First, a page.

artofneighboringOur staff enjoys reading books together as a way of continuing education. We are currently reading through The Art of Neighboring by Jay Pathak and Dave Runyon.

This week’s chapter was titled The Art of Receiving. The chapter begins by asking if you’ve ever been in a one-sided relationship, one where you are the giver.  Maybe it is a situation you’ve taken on to try to help someone in need.  Often we jump into these relationships with gusto, looking forward to making a difference, but over time if the relationship remains one-way, we can become weary from the feeling of being the only giver in the relationship.  Obviously, many things play into these scenarios.  Maybe they’re one-way because we’ve avoided being vulnerable, making the other person feel more like a project then a relationship.   Maybe we have, even unintentionally, given off the feeling that we have it all together and there is nothing the other person has to give in this relationship.

As our staff began to discuss times when we’ve been on either side of this feeling of one-sided giving/receiving we realized more and more the life-giving feeling of one of our TRH core values, reciprocity.  Reciprocity can be defined as the power of mutual exchange in a relationship.  As we shared, I relayed an event from my son’s 1st grade birthday party that has stayed with me for 17+ years.

Our family lived in Hungary during our children’s elementary years and all three attended Hungarian schools.  Birthday parties were a big deal in Hungary, and parties included every single boy (or girl) in your class.  I always enjoyed making the usual soccer themed cake for the boys to share with their friends.  After eating the cake, we opened presents. This birthday, we all gathered around our son Justin, as one by one the boys brought him their gifts.  We could pretty much assume that each gift was going to be a soccer ball or a toy car and either gift would be accompanied by a chocolate bar.  Justin really loved the attention and expressed his excitement to each of his friends after opening each gift.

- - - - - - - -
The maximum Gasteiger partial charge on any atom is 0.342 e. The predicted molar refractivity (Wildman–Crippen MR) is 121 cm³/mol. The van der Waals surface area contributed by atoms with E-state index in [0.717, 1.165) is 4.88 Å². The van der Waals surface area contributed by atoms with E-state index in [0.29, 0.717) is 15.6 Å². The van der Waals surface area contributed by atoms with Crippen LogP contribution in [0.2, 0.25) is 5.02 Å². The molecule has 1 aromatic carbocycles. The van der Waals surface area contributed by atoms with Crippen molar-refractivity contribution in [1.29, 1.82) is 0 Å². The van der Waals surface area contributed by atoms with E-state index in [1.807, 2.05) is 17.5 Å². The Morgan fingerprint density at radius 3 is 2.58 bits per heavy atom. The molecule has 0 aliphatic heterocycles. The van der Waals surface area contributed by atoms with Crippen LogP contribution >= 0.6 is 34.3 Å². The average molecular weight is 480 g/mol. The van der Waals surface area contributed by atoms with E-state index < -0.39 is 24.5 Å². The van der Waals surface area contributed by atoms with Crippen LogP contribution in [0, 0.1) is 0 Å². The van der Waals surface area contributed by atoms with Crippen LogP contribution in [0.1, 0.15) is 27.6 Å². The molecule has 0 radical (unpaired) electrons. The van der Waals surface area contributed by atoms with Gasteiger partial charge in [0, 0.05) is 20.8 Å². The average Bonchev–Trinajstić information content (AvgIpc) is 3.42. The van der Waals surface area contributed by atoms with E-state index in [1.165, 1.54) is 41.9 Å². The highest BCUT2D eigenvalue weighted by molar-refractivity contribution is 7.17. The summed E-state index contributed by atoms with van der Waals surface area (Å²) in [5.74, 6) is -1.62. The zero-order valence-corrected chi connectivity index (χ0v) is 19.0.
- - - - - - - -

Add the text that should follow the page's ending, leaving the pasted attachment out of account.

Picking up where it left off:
As my husband and I watched this scene play out we noticed one little boy, Csongor, hanging back, kind of off to the side by himself.  He wasn’t in the mix to see if he could get his gifts to Justin before the other boys but instead held his gifts by his side, almost as if trying to hide what he’d brought.  I thought about what I knew of this little boy.  I knew he rode on the back of his Dad’s bicycle each day to and from school.  I knew he was shy and didn’t seem to take part in the class soccer games.  I really didn’t know much else.

Eventually, all of the other boys’ gifts had been opened and it was Csongor’s time to present his gift to Justin.  All eyes were on the timid boy as he hesitantly handed Justin his gift.  I tensed, waiting to see what had the boy feeling so insecure.  Justin tore into the package to reveal 2 cans of pineapple.  Almost immediately there were a few snickers from the group of boys.  I could see Csongor beginning to shrink back to the wall again, feeling embarrassed.  At that moment, I heard our eldest exclaim with more enthusiasm then he had for the soccer balls and cars, “Pineapple, that’s my favorite, Csongor!  Thanks so much!  Mom, can we go ahead and open these up and eat them?”  With tear filled eyes I saw a little embarrassed boy swell with pride as the other boys gave him a pat on the shoulder.

That night, after the chaos died down and we were tucking our kids into bed, we commended Justin for his gracious response to Csongor’s gift.  Justin looked at us and said, “I really do love pineapple, and I think it was really nice that he would give those to me. Nobody should make fun of him, he brought what he had.”

Reciprocity can seem like a small thing really, and often we can dismiss the opportunity by suggesting the giver need not do something for us at all because we feel badly about their sacrifice, but for the giver, it can be very powerful to be able to play a part in the exchange.  And true relationships involve healthy two-way exchanges where both parties have a chance to give and receive well.